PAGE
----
The future of wearable electronics will be smart skins, e-textiles, and other flexible devices. To create these devices, we need new materials that can bend and stretch, but still conduct heat and electricity like traditional metals. Liquid metals to the rescue—read on to learn more!
Have you ever wondered how scientists can accurately measure the size of very small objects like molecules, nanoparticles, and parts of cells? Scientists are continually finding new ways to do this, and one powerful tool they use is light scattering. When an incoming beam of light hits an object, the light "scatters," or breaks into separate streams that form different patterns depending on the size of the object. This incoming light might be visible light, like the light we see from the sun, or it might be higher-energy light like X-rays. The light from commercial laser pointers, it turns out, is perfectly suited to measure the size of a human hair!
For the past two decades, giant bubble enthusiasts have been creating soap film bubbles of ever-increasing volumes. As of 2020, the world record for a free-floating soap bubble stands at 96.27 cubic meters, a volume equal to about 25,000 U.S. gallons! For a spherical bubble, this corresponds to a diameter of more than 18 feet and a surface area of over 1,000 square feet. How are such large films created and how do they remain stable? What is the secret to giant bubble juice? Click to find out more!
The electric eel's ability to generate incredibly large amounts of electric power from within its body has fascinated scientists for centuries. In fact, some of the world’s first batteries were inspired by studies of this amazing animal. Now, scientists have developed a new eel-inspired energy source that may one day be used to power electronics implanted within the human body.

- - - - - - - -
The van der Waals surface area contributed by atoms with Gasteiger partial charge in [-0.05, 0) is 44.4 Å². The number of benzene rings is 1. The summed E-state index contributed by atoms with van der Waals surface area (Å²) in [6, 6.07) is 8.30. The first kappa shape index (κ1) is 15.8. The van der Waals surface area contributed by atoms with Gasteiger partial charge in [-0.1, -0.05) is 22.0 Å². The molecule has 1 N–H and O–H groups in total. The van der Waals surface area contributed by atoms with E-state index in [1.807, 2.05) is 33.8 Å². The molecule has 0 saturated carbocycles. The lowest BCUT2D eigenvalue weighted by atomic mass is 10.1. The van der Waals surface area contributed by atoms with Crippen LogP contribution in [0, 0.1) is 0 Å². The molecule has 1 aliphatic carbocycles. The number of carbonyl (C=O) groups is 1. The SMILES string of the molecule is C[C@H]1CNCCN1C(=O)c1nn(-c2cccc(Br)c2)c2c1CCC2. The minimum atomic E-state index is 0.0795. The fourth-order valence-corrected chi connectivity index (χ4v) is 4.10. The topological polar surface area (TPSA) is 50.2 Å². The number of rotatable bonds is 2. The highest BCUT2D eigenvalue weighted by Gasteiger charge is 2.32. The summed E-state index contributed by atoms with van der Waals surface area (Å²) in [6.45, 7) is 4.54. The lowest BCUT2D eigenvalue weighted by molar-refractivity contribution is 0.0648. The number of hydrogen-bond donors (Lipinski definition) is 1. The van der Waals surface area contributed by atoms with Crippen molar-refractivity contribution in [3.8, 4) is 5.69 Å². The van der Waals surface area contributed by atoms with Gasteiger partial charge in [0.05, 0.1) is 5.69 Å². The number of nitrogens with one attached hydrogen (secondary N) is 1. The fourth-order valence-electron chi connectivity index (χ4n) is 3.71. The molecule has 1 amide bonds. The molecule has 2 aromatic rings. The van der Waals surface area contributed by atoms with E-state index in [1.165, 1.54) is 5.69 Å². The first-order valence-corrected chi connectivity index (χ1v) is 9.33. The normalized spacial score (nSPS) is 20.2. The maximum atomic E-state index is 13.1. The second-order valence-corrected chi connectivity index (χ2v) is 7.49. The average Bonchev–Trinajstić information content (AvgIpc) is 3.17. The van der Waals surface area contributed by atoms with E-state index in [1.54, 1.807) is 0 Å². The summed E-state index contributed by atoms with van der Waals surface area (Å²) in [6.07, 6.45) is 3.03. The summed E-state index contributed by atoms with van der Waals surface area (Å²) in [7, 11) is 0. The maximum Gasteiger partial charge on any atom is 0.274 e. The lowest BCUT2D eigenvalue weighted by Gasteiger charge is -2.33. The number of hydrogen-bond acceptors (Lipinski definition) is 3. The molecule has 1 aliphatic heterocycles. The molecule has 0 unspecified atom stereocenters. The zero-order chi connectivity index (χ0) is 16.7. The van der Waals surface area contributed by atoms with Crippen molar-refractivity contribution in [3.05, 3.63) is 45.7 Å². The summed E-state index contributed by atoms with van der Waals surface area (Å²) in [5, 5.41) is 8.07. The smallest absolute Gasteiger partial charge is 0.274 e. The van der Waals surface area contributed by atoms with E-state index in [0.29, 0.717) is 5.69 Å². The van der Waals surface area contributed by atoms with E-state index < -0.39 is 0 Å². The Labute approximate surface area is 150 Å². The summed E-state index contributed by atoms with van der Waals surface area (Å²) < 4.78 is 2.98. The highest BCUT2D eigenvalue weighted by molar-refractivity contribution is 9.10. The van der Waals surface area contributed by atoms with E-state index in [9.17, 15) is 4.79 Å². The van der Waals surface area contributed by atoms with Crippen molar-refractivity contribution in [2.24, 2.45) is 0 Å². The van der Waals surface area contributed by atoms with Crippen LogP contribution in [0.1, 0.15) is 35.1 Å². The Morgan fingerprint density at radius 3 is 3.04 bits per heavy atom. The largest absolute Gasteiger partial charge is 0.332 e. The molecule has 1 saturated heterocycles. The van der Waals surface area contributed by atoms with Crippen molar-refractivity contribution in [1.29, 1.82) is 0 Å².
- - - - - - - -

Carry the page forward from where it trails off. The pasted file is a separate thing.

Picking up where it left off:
Very small structures, much smaller than the human eye can see, often fall in the size range of nanometers. By understanding how the molecules that make up these structures interact, we can engineer them to do many special things that cannot be done at a larger scale. One exciting structure is a polymer brush, in which long, chain-like molecules called polymers are tethered at one end to a surface and stick up from the surface like bristles on a hairbrush. Polymer brushes can be used to keep bacteria away, provide an exceptionally smooth surface for items to slide across, or trap other molecules in solution like a hairbrush traps loose hair. In order to engineer polymer brushes that will perform as desired for a given application, we must understand the physics of how the molecular bristles move, and the chemistry of how they interact with their environment.